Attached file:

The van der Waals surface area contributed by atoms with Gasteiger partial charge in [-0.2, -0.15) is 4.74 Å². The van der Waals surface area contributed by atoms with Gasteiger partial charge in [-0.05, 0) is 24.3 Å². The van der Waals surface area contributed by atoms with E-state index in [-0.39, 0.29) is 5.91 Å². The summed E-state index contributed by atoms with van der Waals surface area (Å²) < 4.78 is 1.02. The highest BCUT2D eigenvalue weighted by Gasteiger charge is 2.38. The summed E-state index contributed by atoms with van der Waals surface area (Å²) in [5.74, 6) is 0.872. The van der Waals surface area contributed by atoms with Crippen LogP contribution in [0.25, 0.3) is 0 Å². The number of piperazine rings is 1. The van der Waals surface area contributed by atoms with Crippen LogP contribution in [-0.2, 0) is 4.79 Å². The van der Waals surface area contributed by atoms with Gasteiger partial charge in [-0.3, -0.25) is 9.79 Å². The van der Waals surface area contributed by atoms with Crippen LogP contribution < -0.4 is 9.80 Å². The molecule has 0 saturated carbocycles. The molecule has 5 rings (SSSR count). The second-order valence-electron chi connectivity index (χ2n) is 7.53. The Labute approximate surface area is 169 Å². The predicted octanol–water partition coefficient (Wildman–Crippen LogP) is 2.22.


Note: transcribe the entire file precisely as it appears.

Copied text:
The van der Waals surface area contributed by atoms with Gasteiger partial charge in [-0.2, -0.15) is 4.74 Å². The van der Waals surface area contributed by atoms with Gasteiger partial charge in [-0.05, 0) is 24.3 Å². The van der Waals surface area contributed by atoms with E-state index in [-0.39, 0.29) is 5.91 Å². The summed E-state index contributed by atoms with van der Waals surface area (Å²) < 4.78 is 1.02. The highest BCUT2D eigenvalue weighted by Gasteiger charge is 2.38. The summed E-state index contributed by atoms with van der Waals surface area (Å²) in [5.74, 6) is 0.872. The van der Waals surface area contributed by atoms with Crippen LogP contribution in [0.25, 0.3) is 0 Å². The number of piperazine rings is 1. The van der Waals surface area contributed by atoms with Crippen LogP contribution in [-0.2, 0) is 4.79 Å². The van der Waals surface area contributed by atoms with Gasteiger partial charge in [-0.3, -0.25) is 9.79 Å². The van der Waals surface area contributed by atoms with Crippen LogP contribution < -0.4 is 9.80 Å². The molecule has 0 saturated carbocycles. The molecule has 5 rings (SSSR count). The second-order valence-electron chi connectivity index (χ2n) is 7.53. The Labute approximate surface area is 169 Å². The predicted octanol–water partition coefficient (Wildman–Crippen LogP) is 2.22.